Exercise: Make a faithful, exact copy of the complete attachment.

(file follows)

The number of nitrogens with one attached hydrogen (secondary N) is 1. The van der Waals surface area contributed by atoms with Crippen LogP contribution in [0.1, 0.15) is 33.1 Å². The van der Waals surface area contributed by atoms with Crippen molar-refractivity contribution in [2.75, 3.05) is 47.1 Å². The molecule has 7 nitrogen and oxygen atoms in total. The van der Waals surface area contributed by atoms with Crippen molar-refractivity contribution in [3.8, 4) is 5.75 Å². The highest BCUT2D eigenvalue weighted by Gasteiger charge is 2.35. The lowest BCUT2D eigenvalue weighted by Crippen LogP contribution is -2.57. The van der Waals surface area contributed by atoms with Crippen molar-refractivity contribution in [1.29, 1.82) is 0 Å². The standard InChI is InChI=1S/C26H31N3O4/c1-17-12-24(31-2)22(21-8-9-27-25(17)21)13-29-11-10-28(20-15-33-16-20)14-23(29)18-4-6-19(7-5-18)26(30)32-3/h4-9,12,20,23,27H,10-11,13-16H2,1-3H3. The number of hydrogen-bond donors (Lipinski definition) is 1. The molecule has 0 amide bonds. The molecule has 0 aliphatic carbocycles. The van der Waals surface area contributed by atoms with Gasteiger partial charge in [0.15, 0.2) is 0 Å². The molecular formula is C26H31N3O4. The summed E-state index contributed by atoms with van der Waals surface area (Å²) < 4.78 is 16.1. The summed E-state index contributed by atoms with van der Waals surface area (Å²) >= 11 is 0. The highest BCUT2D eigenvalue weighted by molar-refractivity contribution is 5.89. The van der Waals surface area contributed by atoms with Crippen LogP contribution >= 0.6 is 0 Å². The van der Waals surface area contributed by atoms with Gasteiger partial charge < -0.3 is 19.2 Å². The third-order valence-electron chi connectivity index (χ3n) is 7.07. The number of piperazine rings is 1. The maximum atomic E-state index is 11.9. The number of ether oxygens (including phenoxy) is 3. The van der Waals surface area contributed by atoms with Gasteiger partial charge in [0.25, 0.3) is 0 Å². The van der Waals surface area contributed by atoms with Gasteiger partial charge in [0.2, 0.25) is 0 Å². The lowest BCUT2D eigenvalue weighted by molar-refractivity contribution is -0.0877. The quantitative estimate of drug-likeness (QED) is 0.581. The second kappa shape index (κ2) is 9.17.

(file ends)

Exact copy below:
The number of nitrogens with one attached hydrogen (secondary N) is 1. The van der Waals surface area contributed by atoms with Crippen LogP contribution in [0.1, 0.15) is 33.1 Å². The van der Waals surface area contributed by atoms with Crippen molar-refractivity contribution in [2.75, 3.05) is 47.1 Å². The molecule has 7 nitrogen and oxygen atoms in total. The van der Waals surface area contributed by atoms with Crippen molar-refractivity contribution in [3.8, 4) is 5.75 Å². The highest BCUT2D eigenvalue weighted by Gasteiger charge is 2.35. The lowest BCUT2D eigenvalue weighted by Crippen LogP contribution is -2.57. The van der Waals surface area contributed by atoms with Crippen molar-refractivity contribution in [1.29, 1.82) is 0 Å². The standard InChI is InChI=1S/C26H31N3O4/c1-17-12-24(31-2)22(21-8-9-27-25(17)21)13-29-11-10-28(20-15-33-16-20)14-23(29)18-4-6-19(7-5-18)26(30)32-3/h4-9,12,20,23,27H,10-11,13-16H2,1-3H3. The number of hydrogen-bond donors (Lipinski definition) is 1. The molecule has 0 amide bonds. The molecule has 0 aliphatic carbocycles. The van der Waals surface area contributed by atoms with Gasteiger partial charge in [0.15, 0.2) is 0 Å². The molecular formula is C26H31N3O4. The summed E-state index contributed by atoms with van der Waals surface area (Å²) < 4.78 is 16.1. The summed E-state index contributed by atoms with van der Waals surface area (Å²) >= 11 is 0. The highest BCUT2D eigenvalue weighted by molar-refractivity contribution is 5.89. The van der Waals surface area contributed by atoms with Crippen LogP contribution >= 0.6 is 0 Å². The van der Waals surface area contributed by atoms with Gasteiger partial charge < -0.3 is 19.2 Å². The third-order valence-electron chi connectivity index (χ3n) is 7.07. The number of piperazine rings is 1. The maximum atomic E-state index is 11.9. The number of ether oxygens (including phenoxy) is 3. The van der Waals surface area contributed by atoms with Gasteiger partial charge in [0.25, 0.3) is 0 Å². The van der Waals surface area contributed by atoms with Gasteiger partial charge in [0.2, 0.25) is 0 Å². The lowest BCUT2D eigenvalue weighted by molar-refractivity contribution is -0.0877. The quantitative estimate of drug-likeness (QED) is 0.581. The second kappa shape index (κ2) is 9.17.